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INQUIRY

INTO THE

NATURE AND EXTENT

OF

POETICK LICENCE.

By N. A. VIGORS, jun. Esq.

Μηδε ημεις ουν την ποιητικην ημεριδα των μέσων εκκοπτωμεν,
μηδ' αφανιζωμεν· αλλ' όπε μεν υφ ηδονης ακρατε προς δοξαν αυθα.
δως θρασυνομενον εξυβριζει και υλομανει το μυθωδες αυτης και
θηατρικον, επιλαμβανομενοι κολεωμεν και πιεζωμεν· όπε δε απ-
Πεται τινος μεσης τη χαριτι, και το γλυκυ τ8 λογα και αγωγον, εκ
ακάρπον εστιν, εδε κενον, ενταύθα φιλοσοφιαν εισαγωμεν και κα.
ταμιγνύωμεν.

PLUT. de audiend. Poet.

LONDON:

PRINTED FOR J. MACKINLAY, 87, STRAND,

BY T. BENSLEY, BOLT COURT, FLEET STREET.

1810.

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INTRODUCTION.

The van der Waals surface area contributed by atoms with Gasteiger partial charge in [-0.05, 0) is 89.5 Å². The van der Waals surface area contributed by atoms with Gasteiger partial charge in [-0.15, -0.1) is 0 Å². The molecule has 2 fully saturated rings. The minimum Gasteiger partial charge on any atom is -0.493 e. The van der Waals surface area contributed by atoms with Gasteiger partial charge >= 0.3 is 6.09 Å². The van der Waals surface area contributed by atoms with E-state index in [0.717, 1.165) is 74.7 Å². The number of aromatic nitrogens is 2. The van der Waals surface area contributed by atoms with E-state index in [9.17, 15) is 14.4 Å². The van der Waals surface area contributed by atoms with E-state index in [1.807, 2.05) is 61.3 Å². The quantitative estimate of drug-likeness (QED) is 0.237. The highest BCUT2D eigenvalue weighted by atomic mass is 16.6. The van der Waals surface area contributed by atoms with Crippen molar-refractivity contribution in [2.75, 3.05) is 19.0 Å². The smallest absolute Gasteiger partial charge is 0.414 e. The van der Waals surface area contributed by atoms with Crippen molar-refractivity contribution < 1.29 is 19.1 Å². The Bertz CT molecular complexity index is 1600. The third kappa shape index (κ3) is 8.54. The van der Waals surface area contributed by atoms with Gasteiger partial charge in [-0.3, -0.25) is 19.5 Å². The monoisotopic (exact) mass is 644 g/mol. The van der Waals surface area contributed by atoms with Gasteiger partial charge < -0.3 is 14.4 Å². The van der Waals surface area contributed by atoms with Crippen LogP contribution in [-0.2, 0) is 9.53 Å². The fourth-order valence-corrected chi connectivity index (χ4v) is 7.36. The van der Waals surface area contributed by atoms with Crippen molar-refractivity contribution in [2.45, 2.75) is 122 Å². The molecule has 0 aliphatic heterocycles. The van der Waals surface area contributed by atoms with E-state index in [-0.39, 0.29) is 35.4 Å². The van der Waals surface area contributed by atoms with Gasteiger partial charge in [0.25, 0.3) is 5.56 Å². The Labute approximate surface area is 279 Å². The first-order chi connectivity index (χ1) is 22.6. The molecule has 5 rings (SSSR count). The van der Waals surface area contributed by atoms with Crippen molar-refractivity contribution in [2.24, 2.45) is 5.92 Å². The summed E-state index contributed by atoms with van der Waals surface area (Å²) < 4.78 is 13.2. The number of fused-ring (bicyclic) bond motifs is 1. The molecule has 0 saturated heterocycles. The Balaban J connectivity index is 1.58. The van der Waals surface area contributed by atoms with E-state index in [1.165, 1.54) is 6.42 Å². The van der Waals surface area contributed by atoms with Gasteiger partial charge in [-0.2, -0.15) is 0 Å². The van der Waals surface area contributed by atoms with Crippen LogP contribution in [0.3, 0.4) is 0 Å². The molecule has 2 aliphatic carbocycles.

Among the works of invention, which are intended to promote the convenience, or increase the elegancies of society, the compositions of the Fine Arts are distinguished by a marked peculiarity in their end and execution. As they are directed to the object of contributing to the gratification, not of administering to the necessities of mankind, they seem, by their nature, to claim an exemption from that exactness and regularity of representation, which characterize the works of mere utility. Pursuing thus a peculiar end, they have been indulged in peculiar immunities; and to such an extent has the right of their professors to these exclusive privileges been acknowledged, that they have been allowed to heighten their delineations by such adscititious or imaginary embellishment, as, lying beyond the boundaries of nature and reality, appear more calculated to awaken our interest, or add to our delight.

B

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